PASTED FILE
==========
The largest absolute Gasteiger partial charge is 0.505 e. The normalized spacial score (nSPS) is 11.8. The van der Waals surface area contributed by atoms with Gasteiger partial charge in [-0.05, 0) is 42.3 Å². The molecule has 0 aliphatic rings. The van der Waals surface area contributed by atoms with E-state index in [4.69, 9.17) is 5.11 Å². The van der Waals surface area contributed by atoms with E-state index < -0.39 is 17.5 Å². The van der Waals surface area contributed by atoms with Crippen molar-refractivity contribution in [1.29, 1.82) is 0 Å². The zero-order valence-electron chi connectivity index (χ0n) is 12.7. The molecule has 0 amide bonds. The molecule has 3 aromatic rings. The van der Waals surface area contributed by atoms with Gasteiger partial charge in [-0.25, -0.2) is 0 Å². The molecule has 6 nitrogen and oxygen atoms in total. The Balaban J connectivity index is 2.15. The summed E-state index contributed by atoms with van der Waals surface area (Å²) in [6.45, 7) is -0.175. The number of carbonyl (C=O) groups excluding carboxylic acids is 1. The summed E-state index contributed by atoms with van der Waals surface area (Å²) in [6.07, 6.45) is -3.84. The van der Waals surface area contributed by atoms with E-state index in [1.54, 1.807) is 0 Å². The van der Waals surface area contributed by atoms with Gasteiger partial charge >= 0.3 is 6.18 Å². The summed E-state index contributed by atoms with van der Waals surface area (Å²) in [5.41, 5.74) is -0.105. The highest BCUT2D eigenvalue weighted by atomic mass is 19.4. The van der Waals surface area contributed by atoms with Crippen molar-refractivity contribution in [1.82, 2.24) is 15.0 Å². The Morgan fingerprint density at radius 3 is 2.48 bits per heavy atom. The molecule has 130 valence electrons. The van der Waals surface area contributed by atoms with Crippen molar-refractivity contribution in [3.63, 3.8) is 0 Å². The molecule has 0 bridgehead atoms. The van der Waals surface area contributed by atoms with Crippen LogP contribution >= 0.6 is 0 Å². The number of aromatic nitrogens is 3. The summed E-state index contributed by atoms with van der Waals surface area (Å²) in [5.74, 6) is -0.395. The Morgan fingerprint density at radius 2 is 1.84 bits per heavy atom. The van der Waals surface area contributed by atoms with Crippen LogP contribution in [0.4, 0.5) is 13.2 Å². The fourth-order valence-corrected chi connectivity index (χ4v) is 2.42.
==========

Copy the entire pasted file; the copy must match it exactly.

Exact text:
The largest absolute Gasteiger partial charge is 0.505 e. The normalized spacial score (nSPS) is 11.8. The van der Waals surface area contributed by atoms with Gasteiger partial charge in [-0.05, 0) is 42.3 Å². The molecule has 0 aliphatic rings. The van der Waals surface area contributed by atoms with E-state index in [4.69, 9.17) is 5.11 Å². The van der Waals surface area contributed by atoms with E-state index < -0.39 is 17.5 Å². The van der Waals surface area contributed by atoms with Crippen molar-refractivity contribution in [1.29, 1.82) is 0 Å². The zero-order valence-electron chi connectivity index (χ0n) is 12.7. The molecule has 0 amide bonds. The molecule has 3 aromatic rings. The van der Waals surface area contributed by atoms with Gasteiger partial charge in [-0.25, -0.2) is 0 Å². The molecule has 6 nitrogen and oxygen atoms in total. The Balaban J connectivity index is 2.15. The summed E-state index contributed by atoms with van der Waals surface area (Å²) in [6.45, 7) is -0.175. The number of carbonyl (C=O) groups excluding carboxylic acids is 1. The summed E-state index contributed by atoms with van der Waals surface area (Å²) in [6.07, 6.45) is -3.84. The van der Waals surface area contributed by atoms with E-state index in [1.54, 1.807) is 0 Å². The van der Waals surface area contributed by atoms with Gasteiger partial charge >= 0.3 is 6.18 Å². The summed E-state index contributed by atoms with van der Waals surface area (Å²) in [5.41, 5.74) is -0.105. The highest BCUT2D eigenvalue weighted by atomic mass is 19.4. The van der Waals surface area contributed by atoms with Crippen molar-refractivity contribution in [1.82, 2.24) is 15.0 Å². The Morgan fingerprint density at radius 3 is 2.48 bits per heavy atom. The molecule has 130 valence electrons. The van der Waals surface area contributed by atoms with Crippen molar-refractivity contribution in [3.63, 3.8) is 0 Å². The molecule has 0 bridgehead atoms. The van der Waals surface area contributed by atoms with Crippen LogP contribution >= 0.6 is 0 Å². The number of aromatic nitrogens is 3. The summed E-state index contributed by atoms with van der Waals surface area (Å²) in [5.74, 6) is -0.395. The Morgan fingerprint density at radius 2 is 1.84 bits per heavy atom. The van der Waals surface area contributed by atoms with Crippen LogP contribution in [0.4, 0.5) is 13.2 Å². The fourth-order valence-corrected chi connectivity index (χ4v) is 2.42.